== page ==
Intuitive eating is an up-and-coming way of looking at food, health, and body image. What does this kind of eating entail and how does it work? Are there benefits to eating intuitively and is there research to back it up? Here's what you should know in order to determine whether this practice can fit into your lifestyle.

The Principles

Intuitive eating, or mindful eating as it's commonly known, is an alternative to dieting. It involves listening to your body's hunger and satiety cues to decide when and how much to eat. It also requires you to cultivate a strong connection between your mind and body. However, with mindful eating, it's assumed that the cues your body is giving you align with appropriate portion sizes, which is where a lot of people run into problems.

The Research

A large amount of research has been done on intuitive eating and the results are quite interesting. Let's take a look:

  • One study found that eating intuitively is associated with improved physical and psychological health. Participants who started eating intuitively actually had a more positive and realistic body image.
  • Another study found that a higher intuitive eating score in both men and women was inversely associated with being overweight or obese.
  • In a cross-sectional review, it was found that eating intuitively correlated with less disordered eating and greater emotional functioning among adult women.
  • However, when comparing weight loss efficacy between calorie restriction and eating intuitively, calorie restriction was found to be far superior.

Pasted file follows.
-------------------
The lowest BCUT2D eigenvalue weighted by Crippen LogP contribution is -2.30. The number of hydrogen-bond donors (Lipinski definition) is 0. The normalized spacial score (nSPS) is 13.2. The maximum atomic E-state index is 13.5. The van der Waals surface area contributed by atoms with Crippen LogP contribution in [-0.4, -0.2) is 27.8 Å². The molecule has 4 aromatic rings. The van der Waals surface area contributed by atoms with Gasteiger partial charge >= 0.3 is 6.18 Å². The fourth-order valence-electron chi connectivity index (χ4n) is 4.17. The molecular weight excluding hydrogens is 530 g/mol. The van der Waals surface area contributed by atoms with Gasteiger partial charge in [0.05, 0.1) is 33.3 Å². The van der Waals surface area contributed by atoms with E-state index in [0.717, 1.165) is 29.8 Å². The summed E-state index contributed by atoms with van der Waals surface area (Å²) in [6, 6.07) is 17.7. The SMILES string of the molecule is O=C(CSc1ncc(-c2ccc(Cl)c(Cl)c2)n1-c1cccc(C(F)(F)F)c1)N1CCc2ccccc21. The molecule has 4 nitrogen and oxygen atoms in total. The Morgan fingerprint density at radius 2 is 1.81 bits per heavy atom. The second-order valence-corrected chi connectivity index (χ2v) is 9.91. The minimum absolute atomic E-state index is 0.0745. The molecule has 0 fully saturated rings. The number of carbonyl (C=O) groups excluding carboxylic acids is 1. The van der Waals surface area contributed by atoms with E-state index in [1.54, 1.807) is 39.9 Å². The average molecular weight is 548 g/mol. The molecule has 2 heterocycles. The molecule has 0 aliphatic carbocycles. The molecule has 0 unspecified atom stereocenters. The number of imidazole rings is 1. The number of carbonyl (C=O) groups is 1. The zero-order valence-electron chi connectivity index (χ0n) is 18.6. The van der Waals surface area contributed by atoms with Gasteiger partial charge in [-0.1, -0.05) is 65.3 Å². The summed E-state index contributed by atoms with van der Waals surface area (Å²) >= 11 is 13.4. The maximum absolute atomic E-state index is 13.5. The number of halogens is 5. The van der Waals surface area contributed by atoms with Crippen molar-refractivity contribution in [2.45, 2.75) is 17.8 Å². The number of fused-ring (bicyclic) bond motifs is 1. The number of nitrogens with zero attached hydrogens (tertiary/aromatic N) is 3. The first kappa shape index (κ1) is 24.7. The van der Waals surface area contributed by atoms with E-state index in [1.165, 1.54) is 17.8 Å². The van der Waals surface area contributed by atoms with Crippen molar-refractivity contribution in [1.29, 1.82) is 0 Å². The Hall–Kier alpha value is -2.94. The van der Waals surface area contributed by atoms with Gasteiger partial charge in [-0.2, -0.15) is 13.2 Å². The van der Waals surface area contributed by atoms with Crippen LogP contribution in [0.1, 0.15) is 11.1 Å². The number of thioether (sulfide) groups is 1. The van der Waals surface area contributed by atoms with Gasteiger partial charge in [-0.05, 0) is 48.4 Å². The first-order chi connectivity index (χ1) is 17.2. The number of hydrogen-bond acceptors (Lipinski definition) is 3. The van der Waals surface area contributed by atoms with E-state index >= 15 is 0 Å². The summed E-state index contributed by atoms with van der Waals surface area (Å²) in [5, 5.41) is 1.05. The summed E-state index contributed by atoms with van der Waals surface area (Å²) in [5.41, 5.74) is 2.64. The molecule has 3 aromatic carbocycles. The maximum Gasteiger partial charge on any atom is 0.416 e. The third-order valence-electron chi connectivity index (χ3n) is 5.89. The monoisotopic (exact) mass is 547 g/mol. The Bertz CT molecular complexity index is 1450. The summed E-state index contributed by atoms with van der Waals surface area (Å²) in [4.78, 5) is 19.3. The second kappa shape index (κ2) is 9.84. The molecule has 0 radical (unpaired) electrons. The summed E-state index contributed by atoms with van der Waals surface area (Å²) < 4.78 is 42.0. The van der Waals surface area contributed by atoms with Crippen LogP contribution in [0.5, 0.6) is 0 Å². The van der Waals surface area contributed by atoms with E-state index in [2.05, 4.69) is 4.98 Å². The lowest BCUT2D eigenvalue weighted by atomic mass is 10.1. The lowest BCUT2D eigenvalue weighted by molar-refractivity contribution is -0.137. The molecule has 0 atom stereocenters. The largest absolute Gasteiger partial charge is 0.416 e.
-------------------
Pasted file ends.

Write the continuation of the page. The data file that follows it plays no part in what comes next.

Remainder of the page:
Is It Right for You?

So is eating intuitively right for you? Eating intuitively doesn't necessarily mean healthy eating, so it depends on what and how you eat, as well as what you're willing to work on. If your hunger cues are too frequent or your satiety cues drive you to eat an entire burger, a side of french fries, and a pint of ice cream, then this kind of "intuitive" eating can be detrimental to your body.

It can be hard to understand the way your body feels after consuming a balanced meal full of nutrients in comparison to a meal of processed or fast food. Once you grasp how your body reacts to these different types of foods, you may be more attracted to healthy choices and able to continue cultivating mindful eating practices.

If you struggle with self-control and consuming the right portion sizes, eating intuitively may not be the best practice for you. Also, if weight loss is a goal of yours, this kind of eating may not be the most efficient route. Instead, eating intuitively is a good solution for weight maintenance because ideally, your body will tell you exactly what it needs to preserve itself and stay healthy.

Working Toward Eating Intuitively

There are a number of ways that you can move toward eating in a more intuitive way:

  • Slow down during meals and snacks. It takes 15-20 minutes for your brain to receive the satiety signals from your body.
  • Check in with yourself regularly during meal times. Ask yourself: Am I hungry? How does my body feel? Am I still eating because there's food left on the plate or am I full? Does this food even taste good?
  • Foods that are high in fiber and nutrients, such as fruits, vegetables, and whole grains, should fill you up, which is another reason to focus on these healthy foods.
  • Drink more water. Make sure to drink water or other low-sugar beverages throughout the day and throughout meals. This will help you slow down and better interpret your hunger and satiety signals.

While there are many positive health benefits associated with eating intuitively, it may not be the best solution for everyone. It requires a strong connection between the mind and the body, as well as basic knowledge and a taste for balanced eating. With that being said, if you start with these tips, you'll be able to work toward eating in a more mindful manner.